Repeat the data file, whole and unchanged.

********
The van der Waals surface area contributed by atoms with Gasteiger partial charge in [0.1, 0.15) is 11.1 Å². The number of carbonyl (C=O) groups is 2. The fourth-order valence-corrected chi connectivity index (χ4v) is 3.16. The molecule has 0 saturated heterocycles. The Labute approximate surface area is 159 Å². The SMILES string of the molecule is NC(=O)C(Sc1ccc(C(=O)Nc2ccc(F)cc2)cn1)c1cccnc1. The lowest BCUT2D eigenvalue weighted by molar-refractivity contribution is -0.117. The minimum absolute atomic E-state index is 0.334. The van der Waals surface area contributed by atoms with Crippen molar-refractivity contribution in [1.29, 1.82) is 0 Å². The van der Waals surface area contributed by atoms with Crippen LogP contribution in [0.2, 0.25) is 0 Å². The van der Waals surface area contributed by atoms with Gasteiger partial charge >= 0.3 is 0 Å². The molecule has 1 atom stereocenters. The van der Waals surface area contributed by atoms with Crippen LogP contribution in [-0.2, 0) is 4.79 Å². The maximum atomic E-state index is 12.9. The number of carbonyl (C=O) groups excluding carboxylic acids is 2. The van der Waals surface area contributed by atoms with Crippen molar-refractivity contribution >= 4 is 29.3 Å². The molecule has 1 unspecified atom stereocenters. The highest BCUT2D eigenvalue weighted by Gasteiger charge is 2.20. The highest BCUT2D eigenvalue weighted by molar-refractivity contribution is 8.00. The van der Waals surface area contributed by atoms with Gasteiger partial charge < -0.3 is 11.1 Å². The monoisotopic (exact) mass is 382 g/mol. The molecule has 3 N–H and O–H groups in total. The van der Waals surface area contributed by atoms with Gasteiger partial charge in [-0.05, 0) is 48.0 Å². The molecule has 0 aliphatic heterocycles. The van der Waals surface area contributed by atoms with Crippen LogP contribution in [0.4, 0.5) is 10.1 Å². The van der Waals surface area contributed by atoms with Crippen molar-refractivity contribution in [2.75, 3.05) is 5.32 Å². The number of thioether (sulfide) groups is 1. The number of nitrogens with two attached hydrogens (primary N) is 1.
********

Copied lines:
The van der Waals surface area contributed by atoms with Gasteiger partial charge in [0.1, 0.15) is 11.1 Å². The number of carbonyl (C=O) groups is 2. The fourth-order valence-corrected chi connectivity index (χ4v) is 3.16. The molecule has 0 saturated heterocycles. The Labute approximate surface area is 159 Å². The SMILES string of the molecule is NC(=O)C(Sc1ccc(C(=O)Nc2ccc(F)cc2)cn1)c1cccnc1. The lowest BCUT2D eigenvalue weighted by molar-refractivity contribution is -0.117. The minimum absolute atomic E-state index is 0.334. The van der Waals surface area contributed by atoms with Crippen molar-refractivity contribution in [1.29, 1.82) is 0 Å². The van der Waals surface area contributed by atoms with Crippen LogP contribution in [0.2, 0.25) is 0 Å². The van der Waals surface area contributed by atoms with Gasteiger partial charge >= 0.3 is 0 Å². The molecule has 1 atom stereocenters. The van der Waals surface area contributed by atoms with Crippen LogP contribution in [-0.2, 0) is 4.79 Å². The maximum atomic E-state index is 12.9. The number of carbonyl (C=O) groups excluding carboxylic acids is 2. The van der Waals surface area contributed by atoms with Crippen molar-refractivity contribution >= 4 is 29.3 Å². The molecule has 1 unspecified atom stereocenters. The highest BCUT2D eigenvalue weighted by Gasteiger charge is 2.20. The highest BCUT2D eigenvalue weighted by molar-refractivity contribution is 8.00. The van der Waals surface area contributed by atoms with Gasteiger partial charge < -0.3 is 11.1 Å². The monoisotopic (exact) mass is 382 g/mol. The molecule has 3 N–H and O–H groups in total. The van der Waals surface area contributed by atoms with Gasteiger partial charge in [-0.05, 0) is 48.0 Å². The molecule has 0 aliphatic heterocycles. The van der Waals surface area contributed by atoms with Crippen LogP contribution in [0.4, 0.5) is 10.1 Å². The van der Waals surface area contributed by atoms with Crippen molar-refractivity contribution in [2.75, 3.05) is 5.32 Å². The number of thioether (sulfide) groups is 1. The number of nitrogens with two attached hydrogens (primary N) is 1.